A very invasive vine
The largest allotment bed took a little longer than the first to clear of weeds. I repeated the process of the previous weekend, progressing along the length of the bed pulling the weeds out of the soil. I completed three separate shifts removing the weeds and wheeling several dozen barrows to the temporary compost pile.
Like many gardeners I found the act of weeding therapeutic and good exercise. We had not bought a home with land to satisfy a theological principle. We were seeking a more natural, peaceful and local way of life. There would be no need to join a gym; the land management would provide all the exercise we needed and save money instead of costing us money. There would be no need to travel by car to the country park; we had the countryside on our doorstep and several bridleways crossing our road. We felt there would be no need to take a holiday; we had moved to a location that was far removed from the rat-race.
We had already discovered we were watching very little television. Our free time was used more productively, maintaining our new home or investigating the local area. A difficultly we could see on the horizon that would interrupt our progress was the imminent arrival of our second child. How much time two children will occupy would have a bearing on what we could achieve and in what time.
Most of the initial tasks involved maintenance and restoration. In our back garden, to avoid any unnecessary injuries to myself, my family or any visitors, I trimmed all the low hanging branches. There were more than twenty trees dotted around the garden and it was apparent that more radical maintenance would be needed to make the garden a more usable space. The trees hid the bottom half of the garden. It was dark, damp and a mess. I lacked any tree felling equipment or lumberjack experience, so I decided to postpone tree management to another day.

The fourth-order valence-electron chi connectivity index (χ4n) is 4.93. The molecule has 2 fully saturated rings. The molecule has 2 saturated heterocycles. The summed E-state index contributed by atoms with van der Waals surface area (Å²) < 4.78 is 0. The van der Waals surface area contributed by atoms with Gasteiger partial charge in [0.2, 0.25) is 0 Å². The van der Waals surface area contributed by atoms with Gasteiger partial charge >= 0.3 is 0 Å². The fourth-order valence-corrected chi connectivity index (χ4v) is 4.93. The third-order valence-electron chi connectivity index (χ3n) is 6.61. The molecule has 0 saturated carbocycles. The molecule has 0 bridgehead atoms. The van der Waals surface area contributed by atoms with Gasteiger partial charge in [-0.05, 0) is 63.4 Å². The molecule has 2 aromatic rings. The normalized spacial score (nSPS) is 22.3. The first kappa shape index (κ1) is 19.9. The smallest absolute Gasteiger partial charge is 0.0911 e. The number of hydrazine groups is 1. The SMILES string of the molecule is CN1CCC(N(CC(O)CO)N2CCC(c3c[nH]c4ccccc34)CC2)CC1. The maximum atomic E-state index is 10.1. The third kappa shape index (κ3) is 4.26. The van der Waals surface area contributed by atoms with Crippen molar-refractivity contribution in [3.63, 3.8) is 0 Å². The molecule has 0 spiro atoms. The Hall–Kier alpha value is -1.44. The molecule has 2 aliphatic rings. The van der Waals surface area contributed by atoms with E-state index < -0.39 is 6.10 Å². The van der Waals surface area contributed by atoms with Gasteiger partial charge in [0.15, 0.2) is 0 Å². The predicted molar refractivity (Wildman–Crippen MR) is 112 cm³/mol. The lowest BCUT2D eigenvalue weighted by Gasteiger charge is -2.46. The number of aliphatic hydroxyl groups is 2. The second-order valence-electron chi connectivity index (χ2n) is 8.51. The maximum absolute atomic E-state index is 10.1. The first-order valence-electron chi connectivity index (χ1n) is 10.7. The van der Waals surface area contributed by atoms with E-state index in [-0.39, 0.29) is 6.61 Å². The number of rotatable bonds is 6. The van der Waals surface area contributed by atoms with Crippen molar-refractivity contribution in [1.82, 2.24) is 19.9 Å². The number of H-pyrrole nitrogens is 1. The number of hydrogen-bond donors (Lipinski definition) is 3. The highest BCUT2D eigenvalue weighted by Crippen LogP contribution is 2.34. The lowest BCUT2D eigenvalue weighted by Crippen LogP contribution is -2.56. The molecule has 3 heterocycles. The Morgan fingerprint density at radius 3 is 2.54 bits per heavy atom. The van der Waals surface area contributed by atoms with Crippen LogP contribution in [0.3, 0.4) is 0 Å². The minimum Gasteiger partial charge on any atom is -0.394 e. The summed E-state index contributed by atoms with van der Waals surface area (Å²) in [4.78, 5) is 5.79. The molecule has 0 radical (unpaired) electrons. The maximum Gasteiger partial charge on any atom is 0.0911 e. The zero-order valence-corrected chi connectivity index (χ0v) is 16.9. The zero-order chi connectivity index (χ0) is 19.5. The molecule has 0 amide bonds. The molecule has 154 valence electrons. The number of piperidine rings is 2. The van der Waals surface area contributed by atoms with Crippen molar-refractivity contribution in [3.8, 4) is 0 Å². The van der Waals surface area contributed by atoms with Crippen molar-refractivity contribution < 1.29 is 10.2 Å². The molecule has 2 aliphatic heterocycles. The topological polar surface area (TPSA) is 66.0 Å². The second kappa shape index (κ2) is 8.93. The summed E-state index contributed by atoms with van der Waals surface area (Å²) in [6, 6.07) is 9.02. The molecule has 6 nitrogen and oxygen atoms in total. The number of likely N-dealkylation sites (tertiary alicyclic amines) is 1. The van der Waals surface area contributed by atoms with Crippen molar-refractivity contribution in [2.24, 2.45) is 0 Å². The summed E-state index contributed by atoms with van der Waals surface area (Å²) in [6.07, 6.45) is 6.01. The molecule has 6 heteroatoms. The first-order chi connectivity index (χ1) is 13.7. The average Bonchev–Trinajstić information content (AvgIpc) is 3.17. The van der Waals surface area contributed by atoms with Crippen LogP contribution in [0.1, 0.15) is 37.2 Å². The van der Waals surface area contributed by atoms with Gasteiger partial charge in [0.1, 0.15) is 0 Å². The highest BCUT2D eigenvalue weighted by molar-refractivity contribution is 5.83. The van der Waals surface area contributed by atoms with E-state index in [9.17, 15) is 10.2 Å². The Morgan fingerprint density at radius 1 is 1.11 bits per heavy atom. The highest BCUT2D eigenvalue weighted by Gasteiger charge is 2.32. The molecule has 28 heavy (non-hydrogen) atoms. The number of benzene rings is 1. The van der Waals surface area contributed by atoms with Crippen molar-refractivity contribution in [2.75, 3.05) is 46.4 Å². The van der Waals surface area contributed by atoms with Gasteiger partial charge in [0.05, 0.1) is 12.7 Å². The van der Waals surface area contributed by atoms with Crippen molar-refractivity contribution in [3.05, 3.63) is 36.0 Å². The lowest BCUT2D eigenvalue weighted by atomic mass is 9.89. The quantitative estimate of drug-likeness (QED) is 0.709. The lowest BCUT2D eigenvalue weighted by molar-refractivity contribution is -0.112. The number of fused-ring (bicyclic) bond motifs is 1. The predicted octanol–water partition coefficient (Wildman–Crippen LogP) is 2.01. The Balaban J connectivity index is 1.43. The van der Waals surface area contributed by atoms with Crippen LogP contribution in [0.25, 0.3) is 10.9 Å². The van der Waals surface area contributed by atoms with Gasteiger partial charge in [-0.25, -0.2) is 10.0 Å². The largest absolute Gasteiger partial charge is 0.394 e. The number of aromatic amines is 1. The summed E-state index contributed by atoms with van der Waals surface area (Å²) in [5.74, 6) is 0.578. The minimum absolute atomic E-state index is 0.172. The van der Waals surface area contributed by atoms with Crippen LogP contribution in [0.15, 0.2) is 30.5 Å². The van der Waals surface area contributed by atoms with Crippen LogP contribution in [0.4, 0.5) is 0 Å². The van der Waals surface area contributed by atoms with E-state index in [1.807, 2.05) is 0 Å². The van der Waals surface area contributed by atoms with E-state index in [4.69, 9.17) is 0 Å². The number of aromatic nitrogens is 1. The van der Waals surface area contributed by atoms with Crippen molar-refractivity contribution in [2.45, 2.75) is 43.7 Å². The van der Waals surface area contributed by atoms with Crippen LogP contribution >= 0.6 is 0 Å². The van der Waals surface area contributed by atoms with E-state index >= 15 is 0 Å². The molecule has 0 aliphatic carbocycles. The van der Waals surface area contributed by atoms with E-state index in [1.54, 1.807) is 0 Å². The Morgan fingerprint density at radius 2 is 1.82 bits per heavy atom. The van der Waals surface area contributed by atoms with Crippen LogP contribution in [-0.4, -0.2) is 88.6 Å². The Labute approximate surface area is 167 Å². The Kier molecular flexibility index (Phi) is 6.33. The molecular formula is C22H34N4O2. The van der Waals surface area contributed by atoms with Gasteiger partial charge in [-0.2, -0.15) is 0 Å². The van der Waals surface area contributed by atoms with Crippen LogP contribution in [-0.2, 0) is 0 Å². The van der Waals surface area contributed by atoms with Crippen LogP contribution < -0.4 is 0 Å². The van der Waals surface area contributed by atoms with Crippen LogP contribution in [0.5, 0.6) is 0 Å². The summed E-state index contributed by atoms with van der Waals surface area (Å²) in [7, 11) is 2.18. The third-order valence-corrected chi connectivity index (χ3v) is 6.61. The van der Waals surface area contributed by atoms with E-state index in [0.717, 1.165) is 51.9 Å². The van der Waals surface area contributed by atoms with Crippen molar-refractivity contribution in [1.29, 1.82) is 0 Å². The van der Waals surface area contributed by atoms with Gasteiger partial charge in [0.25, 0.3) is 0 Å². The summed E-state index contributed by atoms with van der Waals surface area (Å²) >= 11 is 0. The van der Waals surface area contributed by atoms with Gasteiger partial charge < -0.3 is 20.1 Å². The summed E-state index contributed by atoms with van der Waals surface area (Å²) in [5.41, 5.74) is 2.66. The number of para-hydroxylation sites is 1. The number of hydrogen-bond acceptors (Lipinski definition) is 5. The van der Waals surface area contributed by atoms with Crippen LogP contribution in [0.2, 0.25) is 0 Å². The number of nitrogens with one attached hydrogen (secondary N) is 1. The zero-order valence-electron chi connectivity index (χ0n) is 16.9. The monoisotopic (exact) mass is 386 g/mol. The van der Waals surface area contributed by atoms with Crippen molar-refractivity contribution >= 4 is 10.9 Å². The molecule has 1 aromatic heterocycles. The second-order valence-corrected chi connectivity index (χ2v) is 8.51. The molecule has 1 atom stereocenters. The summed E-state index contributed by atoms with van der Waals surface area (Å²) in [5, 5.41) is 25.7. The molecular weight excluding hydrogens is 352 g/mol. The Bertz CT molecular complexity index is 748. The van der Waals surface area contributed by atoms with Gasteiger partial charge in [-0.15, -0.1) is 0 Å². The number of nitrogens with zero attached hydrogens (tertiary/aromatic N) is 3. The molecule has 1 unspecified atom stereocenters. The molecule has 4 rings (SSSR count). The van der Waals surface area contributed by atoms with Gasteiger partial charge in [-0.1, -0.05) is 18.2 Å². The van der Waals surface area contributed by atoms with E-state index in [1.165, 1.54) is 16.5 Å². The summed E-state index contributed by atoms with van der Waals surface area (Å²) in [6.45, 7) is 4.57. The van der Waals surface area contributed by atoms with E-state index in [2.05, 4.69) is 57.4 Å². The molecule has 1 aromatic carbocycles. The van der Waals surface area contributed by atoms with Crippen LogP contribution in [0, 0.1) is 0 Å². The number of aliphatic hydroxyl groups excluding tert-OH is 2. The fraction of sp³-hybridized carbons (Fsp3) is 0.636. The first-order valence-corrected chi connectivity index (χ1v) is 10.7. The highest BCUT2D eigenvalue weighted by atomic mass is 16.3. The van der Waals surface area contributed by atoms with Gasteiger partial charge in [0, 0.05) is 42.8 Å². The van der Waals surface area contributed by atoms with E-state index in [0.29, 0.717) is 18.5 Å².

I moved my attention to the old cattery. It had been constructed twenty years ago and appeared that it would be able to serve its purpose for twenty more. However, the cattery was being consumed by vines that had been intentionally planted around the perimeter. The vines covered the roof and protected you temporarily from the rain, until the rainwater began to drip down long after the rain had subsided. The cattery was dark and damp as a result. The paved floor green and slippery under foot.
I decided to cut down all the vines and bushes surrounding the cattery. The vines served no real purpose and would only get in the way of any improvements to the structure. The task was made complicated by the growth of the branches weaving in and out of the steel mesh. I cut all the visible branches that wove under the mesh roof enabling me to pull most of the vine structure from the roof. I had to cut the branches in many places, every two inches in some cases, to separate the plant from the wire.
Several days of cutting, pulling and sawing removed most of the vines. I left part of the vine structure in place to maintain the structural integrity of the cattery wall. The wooden supports had rotten away in places, or had been eaten away by the insects living in the vine architecture. If we decided to keep the cattery in its present design we would need to replace several of the wooden pillars and finally remove the main trunk of the vine plant.
There were smaller maintenance tasks I slowly chipped away at over the passing days. Each time I left the house or returned from the croft I kept an eye out for weeds growing through our gravel driveway. My neighbour had commented the first time I pulled at a lone weed among the stones that it would be a futile task removing them. He had abandoned the idea long ago. I thought I would give it a try. The weeds would never be eradicated completely from the driveway due to the nature of its construction, but I hoped I would keep the worst of them at bay.